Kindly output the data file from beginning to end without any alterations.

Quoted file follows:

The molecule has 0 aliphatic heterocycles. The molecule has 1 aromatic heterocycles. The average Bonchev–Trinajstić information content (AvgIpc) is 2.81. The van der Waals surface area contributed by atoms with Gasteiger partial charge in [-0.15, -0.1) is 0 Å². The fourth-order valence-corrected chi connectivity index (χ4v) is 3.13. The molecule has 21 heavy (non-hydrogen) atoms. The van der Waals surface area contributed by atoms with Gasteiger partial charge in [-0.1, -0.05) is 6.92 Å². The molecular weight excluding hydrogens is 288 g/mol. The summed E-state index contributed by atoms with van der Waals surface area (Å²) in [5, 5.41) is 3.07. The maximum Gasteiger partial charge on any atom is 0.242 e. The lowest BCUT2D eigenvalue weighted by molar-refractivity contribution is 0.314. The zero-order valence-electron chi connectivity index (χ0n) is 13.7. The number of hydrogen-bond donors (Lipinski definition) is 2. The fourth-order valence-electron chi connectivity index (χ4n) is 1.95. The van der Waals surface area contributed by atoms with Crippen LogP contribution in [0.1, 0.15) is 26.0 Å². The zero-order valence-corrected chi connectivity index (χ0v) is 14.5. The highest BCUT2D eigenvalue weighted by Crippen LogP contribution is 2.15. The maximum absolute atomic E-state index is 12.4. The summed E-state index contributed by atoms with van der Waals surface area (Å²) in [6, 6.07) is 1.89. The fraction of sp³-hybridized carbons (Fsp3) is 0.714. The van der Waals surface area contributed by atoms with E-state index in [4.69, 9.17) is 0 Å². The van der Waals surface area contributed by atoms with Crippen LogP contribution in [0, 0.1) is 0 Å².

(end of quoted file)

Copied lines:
The molecule has 0 aliphatic heterocycles. The molecule has 1 aromatic heterocycles. The average Bonchev–Trinajstić information content (AvgIpc) is 2.81. The van der Waals surface area contributed by atoms with Gasteiger partial charge in [-0.15, -0.1) is 0 Å². The fourth-order valence-corrected chi connectivity index (χ4v) is 3.13. The molecule has 21 heavy (non-hydrogen) atoms. The van der Waals surface area contributed by atoms with Gasteiger partial charge in [-0.1, -0.05) is 6.92 Å². The molecular weight excluding hydrogens is 288 g/mol. The summed E-state index contributed by atoms with van der Waals surface area (Å²) in [5, 5.41) is 3.07. The maximum Gasteiger partial charge on any atom is 0.242 e. The lowest BCUT2D eigenvalue weighted by molar-refractivity contribution is 0.314. The zero-order valence-electron chi connectivity index (χ0n) is 13.7. The number of hydrogen-bond donors (Lipinski definition) is 2. The fourth-order valence-electron chi connectivity index (χ4n) is 1.95. The van der Waals surface area contributed by atoms with Crippen LogP contribution in [0.1, 0.15) is 26.0 Å². The zero-order valence-corrected chi connectivity index (χ0v) is 14.5. The highest BCUT2D eigenvalue weighted by Crippen LogP contribution is 2.15. The maximum absolute atomic E-state index is 12.4. The summed E-state index contributed by atoms with van der Waals surface area (Å²) in [6, 6.07) is 1.89. The fraction of sp³-hybridized carbons (Fsp3) is 0.714. The van der Waals surface area contributed by atoms with E-state index in [4.69, 9.17) is 0 Å². The van der Waals surface area contributed by atoms with Crippen LogP contribution in [0, 0.1) is 0 Å².